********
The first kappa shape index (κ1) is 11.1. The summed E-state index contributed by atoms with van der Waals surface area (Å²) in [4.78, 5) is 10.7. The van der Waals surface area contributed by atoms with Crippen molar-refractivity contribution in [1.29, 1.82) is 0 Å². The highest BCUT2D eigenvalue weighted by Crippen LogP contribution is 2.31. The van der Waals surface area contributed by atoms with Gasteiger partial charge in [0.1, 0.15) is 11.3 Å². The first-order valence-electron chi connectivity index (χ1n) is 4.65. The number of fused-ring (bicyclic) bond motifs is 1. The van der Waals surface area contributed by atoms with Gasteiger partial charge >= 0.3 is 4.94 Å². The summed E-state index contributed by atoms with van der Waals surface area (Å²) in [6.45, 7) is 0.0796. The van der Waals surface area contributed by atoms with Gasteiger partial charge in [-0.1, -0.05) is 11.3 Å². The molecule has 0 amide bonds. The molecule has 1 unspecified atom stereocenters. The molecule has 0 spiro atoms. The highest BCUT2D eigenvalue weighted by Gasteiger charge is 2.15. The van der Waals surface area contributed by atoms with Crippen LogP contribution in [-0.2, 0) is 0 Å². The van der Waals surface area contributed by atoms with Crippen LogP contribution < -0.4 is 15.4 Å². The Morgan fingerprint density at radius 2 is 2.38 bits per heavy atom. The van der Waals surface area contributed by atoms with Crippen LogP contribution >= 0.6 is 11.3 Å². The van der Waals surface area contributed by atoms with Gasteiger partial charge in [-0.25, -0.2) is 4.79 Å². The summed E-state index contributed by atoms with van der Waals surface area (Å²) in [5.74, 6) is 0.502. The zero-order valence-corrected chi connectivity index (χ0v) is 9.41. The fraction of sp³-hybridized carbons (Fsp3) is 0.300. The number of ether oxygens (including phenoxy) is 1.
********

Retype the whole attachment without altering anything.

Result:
The first kappa shape index (κ1) is 11.1. The summed E-state index contributed by atoms with van der Waals surface area (Å²) in [4.78, 5) is 10.7. The van der Waals surface area contributed by atoms with Crippen molar-refractivity contribution in [1.29, 1.82) is 0 Å². The highest BCUT2D eigenvalue weighted by Crippen LogP contribution is 2.31. The van der Waals surface area contributed by atoms with Gasteiger partial charge in [0.1, 0.15) is 11.3 Å². The first-order valence-electron chi connectivity index (χ1n) is 4.65. The number of fused-ring (bicyclic) bond motifs is 1. The van der Waals surface area contributed by atoms with Gasteiger partial charge >= 0.3 is 4.94 Å². The summed E-state index contributed by atoms with van der Waals surface area (Å²) in [6.45, 7) is 0.0796. The van der Waals surface area contributed by atoms with Gasteiger partial charge in [-0.1, -0.05) is 11.3 Å². The molecule has 0 amide bonds. The molecule has 1 unspecified atom stereocenters. The molecule has 0 spiro atoms. The highest BCUT2D eigenvalue weighted by Gasteiger charge is 2.15. The van der Waals surface area contributed by atoms with Crippen LogP contribution in [-0.2, 0) is 0 Å². The van der Waals surface area contributed by atoms with Crippen LogP contribution < -0.4 is 15.4 Å². The Morgan fingerprint density at radius 2 is 2.38 bits per heavy atom. The van der Waals surface area contributed by atoms with Crippen LogP contribution >= 0.6 is 11.3 Å². The van der Waals surface area contributed by atoms with Gasteiger partial charge in [-0.25, -0.2) is 4.79 Å². The summed E-state index contributed by atoms with van der Waals surface area (Å²) in [5.74, 6) is 0.502. The zero-order valence-corrected chi connectivity index (χ0v) is 9.41. The fraction of sp³-hybridized carbons (Fsp3) is 0.300. The number of ether oxygens (including phenoxy) is 1.